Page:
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What s in a Woof? How your Pet Communicates
Saturday September 10th 2016
Don’t try to deny it. We all talk to our pets. And most of us are pretty sure they can understand what we are saying.
And research has found that dogs definitely can.
Scientists in Hungary scanned the brains of dogs as they were listening to their trainer speaking to determine which parts of the brain they were using.
Their investigation found that dogs process words with the left side of the brain, while intonation is processed with the right – just like humans.
The dogs only register that they were being praised if the words and intonation are positive. Meaningless words spoken in an encouraging voice, or meaningful words in a neutral tone, do not have the same effect.
In fact, many of us prefer talking to our beloved pet pooch or cat than other humans.
Nearly half of all dog owners (41%) talk to their pet more than they do with their partner, while a further 40% said they were more likely to share secrets with their pet than anyone else.
The study, from tails.com, found that on average some owners spend around 47 minutes talking to their dog each day.
Around 80% said they felt happier after having a chat with their pet, and a further 65% went so far as to call their dog their best friend in the world.
Obviously, our pets can’t talk back.
Or can they? Here are some ways our pets communicate with us.
Dogs cannot only understand you, they can talk too. Their bark can represent different emotions. Low-pitched sounds usually indicate threats, anger and the possibility of aggression, while higher-pitched sounds are more of a greeting.
Barks given with front legs flat on the ground and rear held high can simply mean “Let's play!”
• If your dog is happy or wants to play, he may pull his lips back and show his teeth in kind of a smile. This is a gesture that is supposedly reserved only for communication between humans and dogs – a dog will not do this with other pooches.
Cats are known for their independence, but they can be affectionate too.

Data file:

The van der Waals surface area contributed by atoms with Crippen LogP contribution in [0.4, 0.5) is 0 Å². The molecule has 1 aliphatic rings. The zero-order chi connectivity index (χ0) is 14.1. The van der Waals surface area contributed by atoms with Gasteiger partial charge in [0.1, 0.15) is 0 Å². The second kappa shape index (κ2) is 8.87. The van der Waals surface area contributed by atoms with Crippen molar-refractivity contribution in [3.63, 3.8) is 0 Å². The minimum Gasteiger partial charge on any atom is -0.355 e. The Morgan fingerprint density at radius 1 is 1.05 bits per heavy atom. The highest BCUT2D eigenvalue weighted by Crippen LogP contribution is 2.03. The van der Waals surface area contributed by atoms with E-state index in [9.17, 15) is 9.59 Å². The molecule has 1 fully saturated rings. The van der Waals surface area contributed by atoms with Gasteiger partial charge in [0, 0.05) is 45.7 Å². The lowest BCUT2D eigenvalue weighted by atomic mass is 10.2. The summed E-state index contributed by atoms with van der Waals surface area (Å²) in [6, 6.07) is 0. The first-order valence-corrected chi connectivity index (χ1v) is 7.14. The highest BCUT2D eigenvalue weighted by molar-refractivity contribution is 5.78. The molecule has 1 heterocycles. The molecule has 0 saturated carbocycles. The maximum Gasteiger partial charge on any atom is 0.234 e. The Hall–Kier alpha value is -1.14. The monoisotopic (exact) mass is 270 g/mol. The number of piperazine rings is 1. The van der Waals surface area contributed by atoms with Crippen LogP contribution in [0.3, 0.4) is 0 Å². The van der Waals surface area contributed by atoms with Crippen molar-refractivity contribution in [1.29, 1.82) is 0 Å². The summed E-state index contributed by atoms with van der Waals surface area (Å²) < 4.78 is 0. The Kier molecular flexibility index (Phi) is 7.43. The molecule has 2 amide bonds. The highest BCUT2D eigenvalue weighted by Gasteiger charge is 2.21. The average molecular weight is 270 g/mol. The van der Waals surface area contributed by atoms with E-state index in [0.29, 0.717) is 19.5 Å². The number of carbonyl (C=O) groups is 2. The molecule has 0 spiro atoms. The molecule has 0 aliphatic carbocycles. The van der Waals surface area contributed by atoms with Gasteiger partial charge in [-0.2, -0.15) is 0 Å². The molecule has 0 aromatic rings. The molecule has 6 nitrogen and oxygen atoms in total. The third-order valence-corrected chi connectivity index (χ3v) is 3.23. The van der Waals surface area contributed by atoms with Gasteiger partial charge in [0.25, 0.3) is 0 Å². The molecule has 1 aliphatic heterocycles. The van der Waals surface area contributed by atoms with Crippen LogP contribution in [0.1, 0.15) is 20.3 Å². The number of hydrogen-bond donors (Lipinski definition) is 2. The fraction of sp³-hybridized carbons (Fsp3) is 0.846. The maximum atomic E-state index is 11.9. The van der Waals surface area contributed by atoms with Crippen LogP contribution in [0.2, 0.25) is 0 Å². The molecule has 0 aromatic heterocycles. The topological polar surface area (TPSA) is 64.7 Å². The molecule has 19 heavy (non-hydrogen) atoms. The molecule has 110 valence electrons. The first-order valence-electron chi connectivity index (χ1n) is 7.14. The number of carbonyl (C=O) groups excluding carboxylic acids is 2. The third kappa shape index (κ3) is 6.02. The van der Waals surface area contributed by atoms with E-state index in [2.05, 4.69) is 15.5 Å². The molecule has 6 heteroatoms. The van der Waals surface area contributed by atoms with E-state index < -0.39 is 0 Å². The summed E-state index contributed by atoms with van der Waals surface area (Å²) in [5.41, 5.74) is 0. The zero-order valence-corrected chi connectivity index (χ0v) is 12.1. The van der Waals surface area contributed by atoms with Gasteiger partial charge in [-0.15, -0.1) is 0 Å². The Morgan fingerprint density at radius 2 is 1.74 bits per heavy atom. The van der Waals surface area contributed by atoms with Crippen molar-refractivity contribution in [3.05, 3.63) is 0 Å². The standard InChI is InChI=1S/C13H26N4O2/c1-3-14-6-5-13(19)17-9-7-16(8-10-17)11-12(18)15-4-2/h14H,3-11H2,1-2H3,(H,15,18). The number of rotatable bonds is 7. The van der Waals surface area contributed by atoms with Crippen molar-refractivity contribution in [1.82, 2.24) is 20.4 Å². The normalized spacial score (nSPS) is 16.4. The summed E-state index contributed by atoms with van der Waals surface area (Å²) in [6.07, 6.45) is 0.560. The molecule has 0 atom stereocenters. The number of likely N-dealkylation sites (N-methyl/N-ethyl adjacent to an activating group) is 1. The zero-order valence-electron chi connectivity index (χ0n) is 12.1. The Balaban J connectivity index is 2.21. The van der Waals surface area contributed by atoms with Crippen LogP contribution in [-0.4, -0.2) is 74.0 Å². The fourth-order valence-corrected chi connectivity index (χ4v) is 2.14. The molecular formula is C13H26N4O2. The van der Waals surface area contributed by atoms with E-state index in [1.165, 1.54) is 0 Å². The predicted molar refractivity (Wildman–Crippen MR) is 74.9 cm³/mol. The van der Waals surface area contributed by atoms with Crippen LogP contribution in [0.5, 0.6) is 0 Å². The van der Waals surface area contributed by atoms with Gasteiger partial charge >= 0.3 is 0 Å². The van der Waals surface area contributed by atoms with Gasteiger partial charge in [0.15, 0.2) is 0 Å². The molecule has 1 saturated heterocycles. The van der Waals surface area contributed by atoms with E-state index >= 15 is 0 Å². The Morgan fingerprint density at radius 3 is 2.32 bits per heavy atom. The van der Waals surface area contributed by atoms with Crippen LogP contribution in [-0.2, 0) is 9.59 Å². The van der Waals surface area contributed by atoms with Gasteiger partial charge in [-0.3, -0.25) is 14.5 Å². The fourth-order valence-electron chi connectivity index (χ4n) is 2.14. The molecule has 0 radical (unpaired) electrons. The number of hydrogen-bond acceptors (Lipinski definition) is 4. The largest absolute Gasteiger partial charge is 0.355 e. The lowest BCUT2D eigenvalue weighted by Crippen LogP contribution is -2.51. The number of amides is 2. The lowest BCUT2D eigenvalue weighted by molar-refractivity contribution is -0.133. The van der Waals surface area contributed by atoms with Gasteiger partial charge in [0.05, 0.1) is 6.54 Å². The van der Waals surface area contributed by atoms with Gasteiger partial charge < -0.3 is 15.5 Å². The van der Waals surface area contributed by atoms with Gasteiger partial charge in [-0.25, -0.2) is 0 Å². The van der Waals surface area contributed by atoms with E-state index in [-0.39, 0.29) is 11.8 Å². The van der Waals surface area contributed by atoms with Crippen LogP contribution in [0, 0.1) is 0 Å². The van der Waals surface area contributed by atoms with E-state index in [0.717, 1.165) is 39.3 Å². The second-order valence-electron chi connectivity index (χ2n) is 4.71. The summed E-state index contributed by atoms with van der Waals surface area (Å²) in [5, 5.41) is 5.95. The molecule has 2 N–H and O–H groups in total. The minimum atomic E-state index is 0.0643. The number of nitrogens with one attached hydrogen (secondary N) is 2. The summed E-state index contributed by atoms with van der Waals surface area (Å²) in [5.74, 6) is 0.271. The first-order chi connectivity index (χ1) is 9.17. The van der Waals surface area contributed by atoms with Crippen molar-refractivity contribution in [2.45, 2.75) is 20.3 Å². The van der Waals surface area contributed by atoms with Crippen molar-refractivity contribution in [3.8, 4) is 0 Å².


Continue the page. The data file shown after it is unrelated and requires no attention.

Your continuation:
A gentle head-butt or a lick are signs of love, while a meow can mean something different every time.
It can be a greeting, a command, an objection, or an announcement, like “Here’s your mouse!”
Chirps and trills are how a mother cat tells her kittens to follow her, and if your kitty chirps at you, it may want to lead you somewhere—probably to their empty food bowl.
A common misconception is that a purr means your cat is happy.
Research has discovered this isn’t exactly right. It is more that they are feeling a bit needy – and may even be feeling under the weather. It means they want you to stay close by and fuss over them.
Rabbits may not make the distinctive noises we associate with cats and dogs, but they have other ways to speak to us.
Tooth-clicking, for example, indicates pleasure and contentment. They often make the sounds while being petted or when they are completely relaxed and comfortable with their environment.
Tooth-grinding, on the other hand, is the opposite. It means your bunny is in pain, discomfort, or under stress.
Also, if they want attention or are scared, rabbits will often thump one of their paws. Usually a back one – just like Thumper in the Disney film Bambi!
This article was written on behalf of helpucover. helpucover is a trading style of Pinnacle Insurance plc, an insurance company who offers pet insurance.